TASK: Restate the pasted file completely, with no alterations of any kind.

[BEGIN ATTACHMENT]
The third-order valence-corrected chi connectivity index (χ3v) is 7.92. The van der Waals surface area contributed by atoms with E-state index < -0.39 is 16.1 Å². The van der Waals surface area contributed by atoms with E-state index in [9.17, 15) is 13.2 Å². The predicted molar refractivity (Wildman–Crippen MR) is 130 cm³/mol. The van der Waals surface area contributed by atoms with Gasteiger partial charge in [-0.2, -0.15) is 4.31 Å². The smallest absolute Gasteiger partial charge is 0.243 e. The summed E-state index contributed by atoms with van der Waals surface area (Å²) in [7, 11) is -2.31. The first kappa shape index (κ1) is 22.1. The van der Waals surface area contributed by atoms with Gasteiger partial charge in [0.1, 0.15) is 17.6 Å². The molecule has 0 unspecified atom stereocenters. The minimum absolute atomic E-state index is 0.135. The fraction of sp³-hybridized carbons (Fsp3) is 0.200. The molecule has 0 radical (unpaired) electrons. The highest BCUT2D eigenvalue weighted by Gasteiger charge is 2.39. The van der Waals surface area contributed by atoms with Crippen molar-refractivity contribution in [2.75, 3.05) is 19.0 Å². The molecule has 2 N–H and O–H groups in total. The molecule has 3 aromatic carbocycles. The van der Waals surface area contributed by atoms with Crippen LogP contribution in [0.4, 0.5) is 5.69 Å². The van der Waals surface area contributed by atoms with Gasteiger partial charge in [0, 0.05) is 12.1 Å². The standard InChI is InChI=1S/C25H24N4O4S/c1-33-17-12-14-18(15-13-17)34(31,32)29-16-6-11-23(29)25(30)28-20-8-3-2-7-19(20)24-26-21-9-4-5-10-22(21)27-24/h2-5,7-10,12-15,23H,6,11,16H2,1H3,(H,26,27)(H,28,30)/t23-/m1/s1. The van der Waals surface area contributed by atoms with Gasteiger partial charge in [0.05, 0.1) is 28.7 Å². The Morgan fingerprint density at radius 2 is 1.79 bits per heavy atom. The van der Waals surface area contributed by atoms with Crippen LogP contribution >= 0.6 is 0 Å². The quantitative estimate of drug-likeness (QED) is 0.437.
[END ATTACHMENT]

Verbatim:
The third-order valence-corrected chi connectivity index (χ3v) is 7.92. The van der Waals surface area contributed by atoms with E-state index < -0.39 is 16.1 Å². The van der Waals surface area contributed by atoms with E-state index in [9.17, 15) is 13.2 Å². The predicted molar refractivity (Wildman–Crippen MR) is 130 cm³/mol. The van der Waals surface area contributed by atoms with Gasteiger partial charge in [-0.2, -0.15) is 4.31 Å². The smallest absolute Gasteiger partial charge is 0.243 e. The summed E-state index contributed by atoms with van der Waals surface area (Å²) in [7, 11) is -2.31. The first kappa shape index (κ1) is 22.1. The van der Waals surface area contributed by atoms with Gasteiger partial charge in [0.1, 0.15) is 17.6 Å². The molecule has 0 unspecified atom stereocenters. The minimum absolute atomic E-state index is 0.135. The fraction of sp³-hybridized carbons (Fsp3) is 0.200. The molecule has 0 radical (unpaired) electrons. The highest BCUT2D eigenvalue weighted by Gasteiger charge is 2.39. The van der Waals surface area contributed by atoms with Crippen molar-refractivity contribution in [2.75, 3.05) is 19.0 Å². The molecule has 2 N–H and O–H groups in total. The molecule has 3 aromatic carbocycles. The van der Waals surface area contributed by atoms with Crippen LogP contribution in [0.4, 0.5) is 5.69 Å². The van der Waals surface area contributed by atoms with Gasteiger partial charge in [0, 0.05) is 12.1 Å². The standard InChI is InChI=1S/C25H24N4O4S/c1-33-17-12-14-18(15-13-17)34(31,32)29-16-6-11-23(29)25(30)28-20-8-3-2-7-19(20)24-26-21-9-4-5-10-22(21)27-24/h2-5,7-10,12-15,23H,6,11,16H2,1H3,(H,26,27)(H,28,30)/t23-/m1/s1. The van der Waals surface area contributed by atoms with Gasteiger partial charge in [0.05, 0.1) is 28.7 Å². The Morgan fingerprint density at radius 2 is 1.79 bits per heavy atom. The van der Waals surface area contributed by atoms with Crippen LogP contribution >= 0.6 is 0 Å². The quantitative estimate of drug-likeness (QED) is 0.437.